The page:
BENNINGTON -- While the current group of white-tailed deer is shrinking and is likely the last of that species to be kept there, there will always be deer at the Vermont Veterans Home Deer Park if leaders at the home have anything to say about it.
Prior to December, the Deer Park, located in front of the Vermont Veterans Home off North Street, held seven deer. Three did not make it through the winter, said Dick Frantz, director of environmental services at the Vermont Veterans Home.
While the home owns the park, the deer there are wild and thus considered property of the state. Frantz, who has worked at the home since 2006, said the deer are regulated by the Agency of Natural Resources, which will not allow new white-tailed deer to be introduced to the roughly 1.58-acre fenced enclosure. Since the herd has been without a buck, no new white tails are being produced and so it's only a matter of time before the deer are all gone.
White-tailed deer, at least.
Melissa Jackson, director of the Vermont Veterans Home, said the park is enjoyed by veterans at the home and the community at large. "I can see it from my office -- it's a busy place," she said.
Veterans Home residents watch the park's wildfire regularly in nice weather, and it's estimated that thousands from the local community and beyond take a look at the deer herd each year and make use of the picnic area nearby.
There is no pressing need to come up with a long-term plan for the park, Jackson said, but once the white tails are gone there will be conversations about what kind of deer to bring in, what improvements the state may require, and how to make all that happen.
Frantz said the state has indicated it would like to see a second fence around the existing one to keep people from feeding the deer, an activity which those who maintain it discourage as best they can. Such a fence would not be cheap, Frantz said, and funding would have to be sought.
Fallow deer, which some say are nicer to look at than white tails, and are more comfortable around humans, may be an option, said Jackson.
The Agency of Natural Resources inspects the park annually, and once a year a retired veterinarian, Reginald Tschorn, examines each animal and vaccinates them, said Frantz. He said the animals are healthy, but it is not known why three of them died this winter. The bodies are turned over the Department of Fish and Wildlife which performs a necropsy, but he has not received much information about the results.
Frantz said the average lifespan of a white-tailed deer is between five and seven years. The oldest of the park's deer have pushed 14 years. Currently their ages range from one-and-a-half years to 13 years old.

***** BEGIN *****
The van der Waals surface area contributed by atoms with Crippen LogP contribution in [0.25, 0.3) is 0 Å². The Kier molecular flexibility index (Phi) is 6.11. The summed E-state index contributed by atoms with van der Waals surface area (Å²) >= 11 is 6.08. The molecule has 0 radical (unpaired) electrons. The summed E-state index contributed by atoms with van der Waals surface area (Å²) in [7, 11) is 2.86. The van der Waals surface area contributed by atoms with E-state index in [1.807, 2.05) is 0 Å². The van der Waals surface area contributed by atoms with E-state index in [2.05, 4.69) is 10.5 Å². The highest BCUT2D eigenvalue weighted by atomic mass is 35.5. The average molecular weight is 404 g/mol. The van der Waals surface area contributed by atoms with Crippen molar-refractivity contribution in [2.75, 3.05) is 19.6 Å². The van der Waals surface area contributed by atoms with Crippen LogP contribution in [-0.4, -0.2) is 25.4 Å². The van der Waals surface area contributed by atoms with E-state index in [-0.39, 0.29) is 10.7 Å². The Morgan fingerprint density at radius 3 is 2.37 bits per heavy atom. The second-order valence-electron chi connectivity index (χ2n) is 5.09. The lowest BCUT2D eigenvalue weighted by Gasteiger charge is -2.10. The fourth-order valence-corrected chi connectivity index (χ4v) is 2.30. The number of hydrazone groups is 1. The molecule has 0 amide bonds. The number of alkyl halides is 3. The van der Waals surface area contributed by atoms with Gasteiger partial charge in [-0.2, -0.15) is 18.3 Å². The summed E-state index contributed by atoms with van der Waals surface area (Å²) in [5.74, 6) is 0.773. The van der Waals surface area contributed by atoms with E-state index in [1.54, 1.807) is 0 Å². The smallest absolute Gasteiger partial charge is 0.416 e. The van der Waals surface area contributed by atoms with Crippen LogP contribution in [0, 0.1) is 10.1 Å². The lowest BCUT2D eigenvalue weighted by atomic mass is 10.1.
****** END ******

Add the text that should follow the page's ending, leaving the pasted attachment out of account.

The park has been in that location since at least 1893. Frantz said it was known as a "menagerie," the old time equivalent of a petting zoo, and may have at one time featured a coyote. Today, besides the deer, it's home to ducks and gray squirrels who waddle and scamper about the tall oak trees that grow there.
Because the area is so small, a pellet feeder was installed to supplement the deer's diet of natural plants, fallen acorns and beech nuts. Mineral deposits essential to their diets have also been put into the enclosure.
Frantz said that since he has been at the home, he has known the park to hold up to 13 deer. The state would allow more than 14, and it will not allow other deer species to be mixed with the white tails. It's believed the state fears the spread of chronic wasting disease, which is why it can be strict when it comes to captive deer.
The community has a strong emotional attachment to the deer in the park, Frantz said. He gets weekly calls about them. Many times people have come across injured deer they want rehabilitated there, and this is how he believes the current population started off.
Frantz said grounds workers are in the enclosure on a daily basis to do clean-up work and check on the deer, who seem satisfied with their current surroundings.
In the past, when it came time for the annual medical check the deer would be shot with tranquilizer darts. This upset the animals, so now the practice is to funnel them into a shed using blinds. Whenever this is done, people call worried something is happening to the animals -- such is the public's concern over them.
It costs the home $6,000 per year to maintain the park, said Jackson. She said it's a relatively small expense for what is considered a landmark and a great way of connecting the Vermont Veterans Home to the community.
Contact Keith Whitcomb Jr. at email@example.com or follow him on Twitter @KWhitcombjr.